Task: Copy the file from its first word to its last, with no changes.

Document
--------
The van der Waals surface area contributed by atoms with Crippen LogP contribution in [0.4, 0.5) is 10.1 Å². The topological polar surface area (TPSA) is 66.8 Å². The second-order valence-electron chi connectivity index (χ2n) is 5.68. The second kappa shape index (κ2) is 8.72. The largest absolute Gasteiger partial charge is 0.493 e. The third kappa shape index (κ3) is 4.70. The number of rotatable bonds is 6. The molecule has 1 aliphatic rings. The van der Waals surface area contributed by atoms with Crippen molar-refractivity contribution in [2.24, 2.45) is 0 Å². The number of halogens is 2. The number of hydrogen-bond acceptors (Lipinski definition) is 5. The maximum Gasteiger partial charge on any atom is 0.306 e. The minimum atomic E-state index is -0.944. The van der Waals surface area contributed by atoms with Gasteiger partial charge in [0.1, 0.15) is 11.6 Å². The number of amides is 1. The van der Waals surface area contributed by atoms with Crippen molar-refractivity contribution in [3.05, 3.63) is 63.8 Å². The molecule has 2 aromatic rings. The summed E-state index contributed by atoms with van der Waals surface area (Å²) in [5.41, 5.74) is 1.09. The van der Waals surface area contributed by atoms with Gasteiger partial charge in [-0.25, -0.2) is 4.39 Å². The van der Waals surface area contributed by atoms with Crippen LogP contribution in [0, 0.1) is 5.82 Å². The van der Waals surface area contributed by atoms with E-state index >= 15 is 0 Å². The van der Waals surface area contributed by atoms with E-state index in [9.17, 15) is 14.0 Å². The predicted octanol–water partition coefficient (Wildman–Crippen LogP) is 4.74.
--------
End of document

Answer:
The van der Waals surface area contributed by atoms with Crippen LogP contribution in [0.4, 0.5) is 10.1 Å². The topological polar surface area (TPSA) is 66.8 Å². The second-order valence-electron chi connectivity index (χ2n) is 5.68. The second kappa shape index (κ2) is 8.72. The largest absolute Gasteiger partial charge is 0.493 e. The third kappa shape index (κ3) is 4.70. The number of rotatable bonds is 6. The molecule has 1 aliphatic rings. The van der Waals surface area contributed by atoms with Crippen molar-refractivity contribution in [2.24, 2.45) is 0 Å². The number of halogens is 2. The number of hydrogen-bond acceptors (Lipinski definition) is 5. The maximum Gasteiger partial charge on any atom is 0.306 e. The minimum atomic E-state index is -0.944. The van der Waals surface area contributed by atoms with Gasteiger partial charge in [0.1, 0.15) is 11.6 Å². The number of amides is 1. The van der Waals surface area contributed by atoms with Crippen molar-refractivity contribution in [3.05, 3.63) is 63.8 Å². The molecule has 2 aromatic rings. The summed E-state index contributed by atoms with van der Waals surface area (Å²) in [5.41, 5.74) is 1.09. The van der Waals surface area contributed by atoms with Gasteiger partial charge in [-0.25, -0.2) is 4.39 Å². The van der Waals surface area contributed by atoms with Crippen LogP contribution in [0, 0.1) is 5.82 Å². The van der Waals surface area contributed by atoms with E-state index >= 15 is 0 Å². The van der Waals surface area contributed by atoms with E-state index in [9.17, 15) is 14.0 Å². The predicted octanol–water partition coefficient (Wildman–Crippen LogP) is 4.74.